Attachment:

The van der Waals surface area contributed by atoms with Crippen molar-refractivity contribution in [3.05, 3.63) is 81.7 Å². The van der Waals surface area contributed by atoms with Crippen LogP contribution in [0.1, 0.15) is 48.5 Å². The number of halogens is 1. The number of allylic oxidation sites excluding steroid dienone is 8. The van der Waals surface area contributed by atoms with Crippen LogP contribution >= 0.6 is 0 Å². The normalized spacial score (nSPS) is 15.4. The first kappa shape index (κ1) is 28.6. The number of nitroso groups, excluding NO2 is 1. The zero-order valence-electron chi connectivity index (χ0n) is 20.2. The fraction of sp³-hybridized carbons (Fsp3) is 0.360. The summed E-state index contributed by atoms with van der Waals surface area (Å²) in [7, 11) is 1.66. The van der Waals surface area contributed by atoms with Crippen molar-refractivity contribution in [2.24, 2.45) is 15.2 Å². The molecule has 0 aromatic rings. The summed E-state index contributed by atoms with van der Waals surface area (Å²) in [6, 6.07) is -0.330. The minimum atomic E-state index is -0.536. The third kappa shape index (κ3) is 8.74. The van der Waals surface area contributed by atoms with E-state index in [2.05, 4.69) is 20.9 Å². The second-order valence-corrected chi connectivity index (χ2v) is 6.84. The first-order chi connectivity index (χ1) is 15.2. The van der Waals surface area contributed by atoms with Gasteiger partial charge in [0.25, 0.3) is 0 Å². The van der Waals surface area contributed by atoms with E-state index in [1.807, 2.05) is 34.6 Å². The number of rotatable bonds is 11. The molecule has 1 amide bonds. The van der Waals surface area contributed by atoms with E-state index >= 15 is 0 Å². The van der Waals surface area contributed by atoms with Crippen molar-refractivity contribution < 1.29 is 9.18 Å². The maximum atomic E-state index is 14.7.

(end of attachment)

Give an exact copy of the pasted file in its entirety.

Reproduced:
The van der Waals surface area contributed by atoms with Crippen molar-refractivity contribution in [3.05, 3.63) is 81.7 Å². The van der Waals surface area contributed by atoms with Crippen LogP contribution in [0.1, 0.15) is 48.5 Å². The number of halogens is 1. The number of allylic oxidation sites excluding steroid dienone is 8. The van der Waals surface area contributed by atoms with Crippen LogP contribution >= 0.6 is 0 Å². The normalized spacial score (nSPS) is 15.4. The first kappa shape index (κ1) is 28.6. The number of nitroso groups, excluding NO2 is 1. The zero-order valence-electron chi connectivity index (χ0n) is 20.2. The fraction of sp³-hybridized carbons (Fsp3) is 0.360. The summed E-state index contributed by atoms with van der Waals surface area (Å²) in [7, 11) is 1.66. The van der Waals surface area contributed by atoms with Crippen molar-refractivity contribution in [2.24, 2.45) is 15.2 Å². The molecule has 0 aromatic rings. The summed E-state index contributed by atoms with van der Waals surface area (Å²) in [6, 6.07) is -0.330. The minimum atomic E-state index is -0.536. The third kappa shape index (κ3) is 8.74. The van der Waals surface area contributed by atoms with E-state index in [2.05, 4.69) is 20.9 Å². The second-order valence-corrected chi connectivity index (χ2v) is 6.84. The first-order chi connectivity index (χ1) is 15.2. The van der Waals surface area contributed by atoms with Gasteiger partial charge in [0.25, 0.3) is 0 Å². The van der Waals surface area contributed by atoms with E-state index in [1.807, 2.05) is 34.6 Å². The number of rotatable bonds is 11. The molecule has 1 amide bonds. The van der Waals surface area contributed by atoms with E-state index >= 15 is 0 Å². The van der Waals surface area contributed by atoms with Crippen molar-refractivity contribution < 1.29 is 9.18 Å². The maximum atomic E-state index is 14.7.